Breathing new life into cranky knees - Distance FL-Z Review

An insight into the merrits of Hiking & Running poles
August 20, 2023

By Kath Fourie

When I was 21, I went skiing for the first time in my life in Sweden. It was a showstopper event – and not in a good way. My impressive first day on the slopes ended with me cartwheeling through a spruce tree thicket and tearing my ACL, PCL, MCL – all the Ls really. In my naivety at the time, I remember saying “Well at least I didn’t break a bone…” – years of rehab and a couple of surgeries later I WISH I had only broken a bone!

Safely Crossing a river using a pole for group security

Fast-forward nearly twenty years down the line and the ‘ol knee is still going great guns but is ably assisted by the best mountaineering invention ever – the trekking pole. At first, I poo-pooed the use of trekking poles, seeing them as something for people who were older than me. Then one glorious day, while my knee was squeaking away, I took a set of old poles that had belonged to my brother along on a mountain walk. I was sold within twenty minutes.

In 2020 I bought a set of aluminium Black Diamond Distance FL Z Trekking poles – they were shiny silver and black. When I pulled them out their packaging I cradled them in my arms, marvelling at how light they were for a non-carbon product, about 445g. I bought them specifically because I was starting to train for a race called the X-Berg Challenge held in the Drakensberg which includes a lot of off-piste bundu bashing and tripping through spiky high grass and descending of dry, crumbling mountain passes. I also knew I had some sort of knee issue that needed to be sorted out, but I decided to park that until after the race. My shiny sticks of glory underwent every training hike and run with me, niftily folding up in a Z style to a length of +-40cm and clipping neatly on the sides of my running pack when I didn’t need them. My knees thanked me profusely by behaving and I successfully finished my 85km overnight race with a big fat smile on my face.

Those poles have endured a lot, clocking up near on a thousand kilometres of Drakensberg hikes and runs since I got them, and in the last year have become especially valuable when out paragliding, as I’ve entered the mule-pack sport of ‘hike and fly’, lugging my +-18km pack up steep mountain sides pretty much every week. Where my glider goes, my poles go – they fold up small enough to store in my harness while I fly, and I can whip them out and click them together in under 60 seconds and be ready to start the quad destroying treks to take-off.

Hiking in the Drakensberg Mountains

The other great thing about modern trekking poles is that many super light trekking tents are designed to use them as tent poles, which further lightens your load when out on big mountain hikes or fast-packing ventures. They can be used for safety when crossing rivers, locking poles together to brace as several people enter high water; they are perfect for pole-vault levering over small streams, muddy patches, smashing brambles out the way, and for ankle tapping the friend in front of you so they face plant when they need to be kept in check. They’re also especially good for whacking grass where you may or may not have seen a giant snake disappear just ahead of you, and for scooping dropped clothing items out of pools. Also, for prodding your hiking partner at 6am to make sure they’re getting up to make the coffee when it’s their turn.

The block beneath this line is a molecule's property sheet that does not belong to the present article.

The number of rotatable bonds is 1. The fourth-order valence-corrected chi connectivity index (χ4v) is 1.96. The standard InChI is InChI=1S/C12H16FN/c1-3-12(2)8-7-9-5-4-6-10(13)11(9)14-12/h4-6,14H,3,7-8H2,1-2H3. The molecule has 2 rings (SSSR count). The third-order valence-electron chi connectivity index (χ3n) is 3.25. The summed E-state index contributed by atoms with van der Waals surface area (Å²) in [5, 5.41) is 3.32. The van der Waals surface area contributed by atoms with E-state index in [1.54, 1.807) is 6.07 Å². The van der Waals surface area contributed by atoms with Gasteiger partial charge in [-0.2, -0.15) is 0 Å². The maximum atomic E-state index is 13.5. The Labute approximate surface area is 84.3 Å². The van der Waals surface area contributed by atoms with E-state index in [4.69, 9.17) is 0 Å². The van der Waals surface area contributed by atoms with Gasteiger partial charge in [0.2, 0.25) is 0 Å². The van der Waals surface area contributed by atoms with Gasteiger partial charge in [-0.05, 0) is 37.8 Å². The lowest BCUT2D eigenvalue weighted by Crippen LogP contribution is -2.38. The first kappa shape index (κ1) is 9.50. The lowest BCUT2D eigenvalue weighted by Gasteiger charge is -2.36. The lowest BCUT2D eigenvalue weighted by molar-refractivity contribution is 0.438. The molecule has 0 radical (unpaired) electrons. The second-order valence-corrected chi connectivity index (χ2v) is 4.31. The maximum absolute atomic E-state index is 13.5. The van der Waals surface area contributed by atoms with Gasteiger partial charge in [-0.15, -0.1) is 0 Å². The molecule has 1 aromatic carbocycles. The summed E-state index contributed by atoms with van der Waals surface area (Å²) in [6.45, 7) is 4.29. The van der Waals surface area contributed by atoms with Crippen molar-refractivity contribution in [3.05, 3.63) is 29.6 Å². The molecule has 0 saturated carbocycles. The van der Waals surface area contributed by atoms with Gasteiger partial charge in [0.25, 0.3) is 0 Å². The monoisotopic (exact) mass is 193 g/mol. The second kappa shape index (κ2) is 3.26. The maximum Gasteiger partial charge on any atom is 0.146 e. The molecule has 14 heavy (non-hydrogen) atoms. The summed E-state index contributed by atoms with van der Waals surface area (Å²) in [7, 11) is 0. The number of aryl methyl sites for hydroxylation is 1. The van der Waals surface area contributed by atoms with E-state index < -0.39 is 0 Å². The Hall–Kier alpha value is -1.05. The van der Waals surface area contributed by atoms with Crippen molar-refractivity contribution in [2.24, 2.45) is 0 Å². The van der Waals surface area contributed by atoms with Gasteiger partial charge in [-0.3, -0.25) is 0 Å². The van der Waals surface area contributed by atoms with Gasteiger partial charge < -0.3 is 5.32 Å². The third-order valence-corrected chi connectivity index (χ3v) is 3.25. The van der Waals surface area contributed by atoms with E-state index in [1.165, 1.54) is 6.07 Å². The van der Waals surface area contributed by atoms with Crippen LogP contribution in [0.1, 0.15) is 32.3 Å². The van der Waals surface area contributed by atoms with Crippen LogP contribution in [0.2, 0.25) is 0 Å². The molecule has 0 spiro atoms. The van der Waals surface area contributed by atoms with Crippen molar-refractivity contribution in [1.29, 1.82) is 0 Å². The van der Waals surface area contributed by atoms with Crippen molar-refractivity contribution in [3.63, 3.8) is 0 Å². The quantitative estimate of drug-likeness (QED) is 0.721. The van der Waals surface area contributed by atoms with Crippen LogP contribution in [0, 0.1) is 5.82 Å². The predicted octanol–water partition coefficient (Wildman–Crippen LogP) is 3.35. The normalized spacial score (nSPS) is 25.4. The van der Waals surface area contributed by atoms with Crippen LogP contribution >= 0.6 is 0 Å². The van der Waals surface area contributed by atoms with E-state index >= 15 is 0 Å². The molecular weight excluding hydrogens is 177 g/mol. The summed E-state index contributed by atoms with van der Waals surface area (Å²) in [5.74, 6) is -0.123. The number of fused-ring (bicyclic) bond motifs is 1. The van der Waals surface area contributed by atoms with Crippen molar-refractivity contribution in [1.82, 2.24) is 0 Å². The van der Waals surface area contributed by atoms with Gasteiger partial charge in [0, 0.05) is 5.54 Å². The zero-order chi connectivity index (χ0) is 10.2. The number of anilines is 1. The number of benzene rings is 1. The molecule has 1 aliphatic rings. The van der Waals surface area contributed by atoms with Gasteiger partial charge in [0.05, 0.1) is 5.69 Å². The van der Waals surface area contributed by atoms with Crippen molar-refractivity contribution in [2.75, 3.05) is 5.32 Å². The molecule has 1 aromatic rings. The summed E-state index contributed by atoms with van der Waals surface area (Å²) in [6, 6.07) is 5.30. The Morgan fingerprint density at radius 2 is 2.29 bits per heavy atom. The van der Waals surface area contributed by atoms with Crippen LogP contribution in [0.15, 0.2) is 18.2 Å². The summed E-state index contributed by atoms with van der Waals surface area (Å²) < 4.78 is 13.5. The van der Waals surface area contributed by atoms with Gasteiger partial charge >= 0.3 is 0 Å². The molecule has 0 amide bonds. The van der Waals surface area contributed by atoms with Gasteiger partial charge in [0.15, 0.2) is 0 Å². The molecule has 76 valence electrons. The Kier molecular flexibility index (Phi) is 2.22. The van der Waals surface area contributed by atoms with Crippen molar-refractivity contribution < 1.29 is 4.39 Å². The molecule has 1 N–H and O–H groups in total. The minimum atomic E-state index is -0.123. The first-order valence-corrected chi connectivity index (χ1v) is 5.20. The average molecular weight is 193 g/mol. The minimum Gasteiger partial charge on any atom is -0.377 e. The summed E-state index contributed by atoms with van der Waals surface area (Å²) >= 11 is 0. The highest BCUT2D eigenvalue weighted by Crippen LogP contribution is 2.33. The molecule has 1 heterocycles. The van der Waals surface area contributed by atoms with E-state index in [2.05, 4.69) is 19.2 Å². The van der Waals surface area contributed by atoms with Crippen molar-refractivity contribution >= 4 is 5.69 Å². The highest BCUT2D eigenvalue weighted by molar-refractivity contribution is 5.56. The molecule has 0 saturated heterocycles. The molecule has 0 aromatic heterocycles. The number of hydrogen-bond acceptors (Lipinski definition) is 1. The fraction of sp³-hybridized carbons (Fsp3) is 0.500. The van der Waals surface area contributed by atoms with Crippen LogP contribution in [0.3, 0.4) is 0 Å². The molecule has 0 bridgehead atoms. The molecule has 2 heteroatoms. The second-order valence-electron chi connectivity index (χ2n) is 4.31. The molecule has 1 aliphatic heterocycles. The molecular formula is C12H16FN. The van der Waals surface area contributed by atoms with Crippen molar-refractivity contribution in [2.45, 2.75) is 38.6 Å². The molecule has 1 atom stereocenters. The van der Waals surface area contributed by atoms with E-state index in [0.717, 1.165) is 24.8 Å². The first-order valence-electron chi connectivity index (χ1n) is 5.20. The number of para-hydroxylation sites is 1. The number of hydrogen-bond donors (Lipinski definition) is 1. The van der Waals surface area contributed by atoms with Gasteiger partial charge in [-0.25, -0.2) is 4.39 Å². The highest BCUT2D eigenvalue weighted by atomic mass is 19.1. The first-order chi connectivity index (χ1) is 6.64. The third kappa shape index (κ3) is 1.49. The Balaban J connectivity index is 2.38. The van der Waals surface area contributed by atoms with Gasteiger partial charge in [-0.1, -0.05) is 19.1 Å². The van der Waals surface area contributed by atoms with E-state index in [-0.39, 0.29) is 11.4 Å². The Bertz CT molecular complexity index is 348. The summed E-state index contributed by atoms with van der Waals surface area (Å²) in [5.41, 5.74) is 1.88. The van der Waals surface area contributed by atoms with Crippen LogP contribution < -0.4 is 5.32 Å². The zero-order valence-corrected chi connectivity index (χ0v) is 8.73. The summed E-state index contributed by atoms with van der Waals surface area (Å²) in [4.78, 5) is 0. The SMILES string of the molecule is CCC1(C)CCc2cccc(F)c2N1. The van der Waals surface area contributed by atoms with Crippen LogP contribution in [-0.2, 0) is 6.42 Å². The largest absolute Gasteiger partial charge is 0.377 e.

Two years later, I haven’t had one issue with my poles – I haven’t tried out the carbide tips yet because the rubber tech tips are still in perfect working order, the locking system is hundreds, and the webbing straps are still as strong as can be despite my best efforts to melt them that one time against the jet boil ignition area.

Black Diamond FL-Z Hiking Poles

Trekking poles have breathed new life into the outdoor escapades of many people who thought their hiking days may be on the wind-down, because they relieve massive pressure off joints when you need them – but can be easily packed away when you don’t. If you’re umming and ah-ing over the investment, you can be rest assured – if my cranky knees and herniated discs are getting ready for my next X-Berg Challenge using the same poles, the Black Diamond FL Z Distance Trekking Poles are well worth the cash drop.

Those poles have endured a lot, clocking up near on a thousand kilometres of Drakensberg hikes and runs since I got them, and in the last year have become especially valuable when out paragliding